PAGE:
Genre is a paradigm of shared characteristics conspiring to create a pliable mould that informs the work being poured into it. For a writer, it is a recipe for creating a story based on commonalities. I say commonalities, because stories within a certain genre, say, the Western, contain a number of shared elements, such as characters packing six-guns, riding horses, and drinking in saloons. Location, dress, props, and time period are important indicators of genre. Science fiction stories, for example might entail the use of non-existing gadgets, exotic creatures in equally exotic apparel, and perhaps other worldly locations, or at least, transformed or foreign spaces. I say ‘might’ and ‘pliable’, because none of these characteristics are set in stone. In the Science Fiction Western, Cowboys and Aliens, for example, alien spaceships and cowboys are juxtaposed unexpectedly, dispensing with a typical requirement for a futuristic time-line.

Genres Evolve

The evolution of genre, much like genetic evolution, involves successful stories passing on their genetic code – their characteristics, to future generations. But because there is a requirement of novelty or originality, the code is never exactly the same, but contains new inflections, which, if successful, are added to the existing genre and passed on to the next iteration. We see this evolution in the Western Hero, for example, where the protagonist of old, played by the likes of John Wayne, goes from being a tough but straight-laced man representing conservative values, to the ambivalent and racist Ethan Edwards in The Searchers, and finally, to the unequivocal anti-hero of Clint Eastwood’s William Munny in Unforgiven – a man with a violent past, a killer of women and children, who, nonetheless, expresses love for his dead wife, and whom we root for by the end of the film.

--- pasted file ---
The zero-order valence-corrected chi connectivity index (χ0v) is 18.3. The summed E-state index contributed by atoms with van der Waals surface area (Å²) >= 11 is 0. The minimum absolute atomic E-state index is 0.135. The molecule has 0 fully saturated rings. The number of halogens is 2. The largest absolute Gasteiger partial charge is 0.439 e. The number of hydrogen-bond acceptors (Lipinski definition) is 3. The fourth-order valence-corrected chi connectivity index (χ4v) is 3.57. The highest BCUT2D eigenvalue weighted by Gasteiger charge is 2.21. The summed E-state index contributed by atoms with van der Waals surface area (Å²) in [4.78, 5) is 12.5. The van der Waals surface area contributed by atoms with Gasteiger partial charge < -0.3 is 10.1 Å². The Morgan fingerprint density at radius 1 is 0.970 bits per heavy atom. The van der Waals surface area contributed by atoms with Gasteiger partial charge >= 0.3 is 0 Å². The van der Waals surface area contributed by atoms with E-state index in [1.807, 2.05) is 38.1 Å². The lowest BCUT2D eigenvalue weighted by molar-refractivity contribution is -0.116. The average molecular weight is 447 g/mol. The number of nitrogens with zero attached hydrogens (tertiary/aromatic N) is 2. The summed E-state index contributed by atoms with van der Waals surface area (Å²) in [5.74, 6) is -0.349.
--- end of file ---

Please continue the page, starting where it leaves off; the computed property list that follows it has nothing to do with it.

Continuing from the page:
Mixing Genres

Things become at once more exciting and complicated when we mix Genres. Certain mixtures are common – Action/Comedy films such as Bad Boys, or Crime/Love Stories such as Out of Sight. Some mixtures are even more exotic, such as The Rocky Horror Picture Show – a Musical/Comedy/Horror/Science Fiction/Love Story that was concocted decades ago, yet still remains fresh.

The purpose of genre, then, is to guide the expectations of audiences and readers, as much as writers, by referencing past stories of similar ilk. Genre helps audiences and readers choose a story as much as it helps inform the story itself. Good stories inject new and unexpected elements, which help to keep the material fresh.

Summary

Genres are a groups of shared characteristics that survive form story to story – albeit with new elements and variations that are intended to keep the material fresh. Genres not only assist the reader or audience in selecting which stories to consume, they also provide the writer with a blue-print to emulate, extend, and adapt.

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Dramatic Structure: The Power of Three

Three Act Structure

Three Act Structure